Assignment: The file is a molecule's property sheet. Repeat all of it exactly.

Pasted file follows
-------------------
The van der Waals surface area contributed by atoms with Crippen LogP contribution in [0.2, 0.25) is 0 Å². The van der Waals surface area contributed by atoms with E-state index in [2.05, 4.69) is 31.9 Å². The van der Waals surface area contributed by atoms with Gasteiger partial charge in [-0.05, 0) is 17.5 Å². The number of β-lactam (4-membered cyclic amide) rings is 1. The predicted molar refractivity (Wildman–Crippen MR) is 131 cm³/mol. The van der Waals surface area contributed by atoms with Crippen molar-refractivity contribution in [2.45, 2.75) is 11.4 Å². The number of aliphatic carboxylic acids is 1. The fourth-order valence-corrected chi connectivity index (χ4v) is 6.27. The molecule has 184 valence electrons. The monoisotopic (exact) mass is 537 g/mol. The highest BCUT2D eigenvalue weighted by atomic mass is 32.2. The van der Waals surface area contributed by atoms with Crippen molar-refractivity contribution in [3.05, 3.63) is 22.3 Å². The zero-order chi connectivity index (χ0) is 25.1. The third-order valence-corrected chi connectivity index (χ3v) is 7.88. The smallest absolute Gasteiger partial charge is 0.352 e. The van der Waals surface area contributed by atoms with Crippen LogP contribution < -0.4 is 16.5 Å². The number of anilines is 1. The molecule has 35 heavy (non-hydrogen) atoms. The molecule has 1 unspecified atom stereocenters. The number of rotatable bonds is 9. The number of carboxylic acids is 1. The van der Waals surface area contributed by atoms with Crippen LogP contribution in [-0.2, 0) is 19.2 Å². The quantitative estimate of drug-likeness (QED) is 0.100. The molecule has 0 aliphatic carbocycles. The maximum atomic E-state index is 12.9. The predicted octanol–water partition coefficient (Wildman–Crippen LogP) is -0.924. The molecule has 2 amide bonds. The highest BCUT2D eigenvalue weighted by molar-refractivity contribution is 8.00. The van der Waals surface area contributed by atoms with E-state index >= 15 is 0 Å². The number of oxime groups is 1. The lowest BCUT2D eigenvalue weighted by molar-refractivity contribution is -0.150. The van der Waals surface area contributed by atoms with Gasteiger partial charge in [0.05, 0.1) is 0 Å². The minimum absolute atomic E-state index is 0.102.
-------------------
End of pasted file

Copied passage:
The van der Waals surface area contributed by atoms with Crippen LogP contribution in [0.2, 0.25) is 0 Å². The van der Waals surface area contributed by atoms with E-state index in [2.05, 4.69) is 31.9 Å². The van der Waals surface area contributed by atoms with Gasteiger partial charge in [-0.05, 0) is 17.5 Å². The number of β-lactam (4-membered cyclic amide) rings is 1. The predicted molar refractivity (Wildman–Crippen MR) is 131 cm³/mol. The van der Waals surface area contributed by atoms with Crippen molar-refractivity contribution in [2.45, 2.75) is 11.4 Å². The number of aliphatic carboxylic acids is 1. The fourth-order valence-corrected chi connectivity index (χ4v) is 6.27. The molecule has 184 valence electrons. The monoisotopic (exact) mass is 537 g/mol. The highest BCUT2D eigenvalue weighted by atomic mass is 32.2. The van der Waals surface area contributed by atoms with Crippen molar-refractivity contribution in [3.05, 3.63) is 22.3 Å². The zero-order chi connectivity index (χ0) is 25.1. The third-order valence-corrected chi connectivity index (χ3v) is 7.88. The smallest absolute Gasteiger partial charge is 0.352 e. The van der Waals surface area contributed by atoms with Crippen LogP contribution < -0.4 is 16.5 Å². The number of anilines is 1. The molecule has 35 heavy (non-hydrogen) atoms. The molecule has 1 unspecified atom stereocenters. The number of rotatable bonds is 9. The number of carboxylic acids is 1. The van der Waals surface area contributed by atoms with Crippen LogP contribution in [-0.2, 0) is 19.2 Å². The quantitative estimate of drug-likeness (QED) is 0.100. The molecule has 0 aliphatic carbocycles. The maximum atomic E-state index is 12.9. The predicted octanol–water partition coefficient (Wildman–Crippen LogP) is -0.924. The molecule has 2 amide bonds. The highest BCUT2D eigenvalue weighted by molar-refractivity contribution is 8.00. The van der Waals surface area contributed by atoms with E-state index >= 15 is 0 Å². The number of oxime groups is 1. The lowest BCUT2D eigenvalue weighted by molar-refractivity contribution is -0.150. The van der Waals surface area contributed by atoms with Gasteiger partial charge in [0.05, 0.1) is 0 Å². The minimum absolute atomic E-state index is 0.102.